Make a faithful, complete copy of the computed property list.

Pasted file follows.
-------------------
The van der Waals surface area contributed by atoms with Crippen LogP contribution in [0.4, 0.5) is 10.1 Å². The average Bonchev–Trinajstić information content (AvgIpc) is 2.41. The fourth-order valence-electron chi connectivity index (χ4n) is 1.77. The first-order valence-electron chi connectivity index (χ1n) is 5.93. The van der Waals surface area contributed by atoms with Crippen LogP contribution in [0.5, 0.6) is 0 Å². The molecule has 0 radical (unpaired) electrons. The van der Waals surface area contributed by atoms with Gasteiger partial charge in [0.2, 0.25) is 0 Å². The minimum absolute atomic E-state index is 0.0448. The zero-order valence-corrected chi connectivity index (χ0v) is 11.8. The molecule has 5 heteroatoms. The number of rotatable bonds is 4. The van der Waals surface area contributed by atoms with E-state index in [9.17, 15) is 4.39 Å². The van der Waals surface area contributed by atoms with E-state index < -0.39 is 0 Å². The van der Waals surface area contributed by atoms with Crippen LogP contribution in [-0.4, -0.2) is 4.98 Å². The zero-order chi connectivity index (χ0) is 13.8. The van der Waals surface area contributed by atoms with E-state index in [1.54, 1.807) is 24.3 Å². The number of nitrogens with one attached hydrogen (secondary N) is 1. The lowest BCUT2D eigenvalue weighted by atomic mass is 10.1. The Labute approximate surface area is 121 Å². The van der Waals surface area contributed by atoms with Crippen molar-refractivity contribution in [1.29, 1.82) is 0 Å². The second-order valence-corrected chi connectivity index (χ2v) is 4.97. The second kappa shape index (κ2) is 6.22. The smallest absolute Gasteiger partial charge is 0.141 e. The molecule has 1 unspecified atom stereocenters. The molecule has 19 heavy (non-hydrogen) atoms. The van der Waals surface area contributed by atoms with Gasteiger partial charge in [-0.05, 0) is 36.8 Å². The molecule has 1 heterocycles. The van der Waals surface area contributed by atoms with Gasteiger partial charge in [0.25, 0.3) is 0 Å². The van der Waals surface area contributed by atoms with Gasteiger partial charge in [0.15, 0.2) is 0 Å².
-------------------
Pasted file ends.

The van der Waals surface area contributed by atoms with Crippen LogP contribution in [0.4, 0.5) is 10.1 Å². The average Bonchev–Trinajstić information content (AvgIpc) is 2.41. The fourth-order valence-electron chi connectivity index (χ4n) is 1.77. The first-order valence-electron chi connectivity index (χ1n) is 5.93. The van der Waals surface area contributed by atoms with Crippen LogP contribution in [0.5, 0.6) is 0 Å². The molecule has 0 radical (unpaired) electrons. The van der Waals surface area contributed by atoms with Gasteiger partial charge in [0.2, 0.25) is 0 Å². The minimum absolute atomic E-state index is 0.0448. The zero-order valence-corrected chi connectivity index (χ0v) is 11.8. The molecule has 5 heteroatoms. The number of rotatable bonds is 4. The van der Waals surface area contributed by atoms with E-state index in [9.17, 15) is 4.39 Å². The van der Waals surface area contributed by atoms with E-state index < -0.39 is 0 Å². The van der Waals surface area contributed by atoms with Crippen LogP contribution in [-0.4, -0.2) is 4.98 Å². The zero-order chi connectivity index (χ0) is 13.8. The van der Waals surface area contributed by atoms with E-state index in [1.54, 1.807) is 24.3 Å². The number of nitrogens with one attached hydrogen (secondary N) is 1. The lowest BCUT2D eigenvalue weighted by atomic mass is 10.1. The Labute approximate surface area is 121 Å². The van der Waals surface area contributed by atoms with Crippen molar-refractivity contribution in [1.29, 1.82) is 0 Å². The second-order valence-corrected chi connectivity index (χ2v) is 4.97. The second kappa shape index (κ2) is 6.22. The smallest absolute Gasteiger partial charge is 0.141 e. The molecule has 1 unspecified atom stereocenters. The molecule has 19 heavy (non-hydrogen) atoms. The van der Waals surface area contributed by atoms with Gasteiger partial charge in [-0.05, 0) is 36.8 Å². The molecule has 1 heterocycles. The van der Waals surface area contributed by atoms with Gasteiger partial charge in [0.25, 0.3) is 0 Å². The van der Waals surface area contributed by atoms with Gasteiger partial charge in [0.15, 0.2) is 0 Å².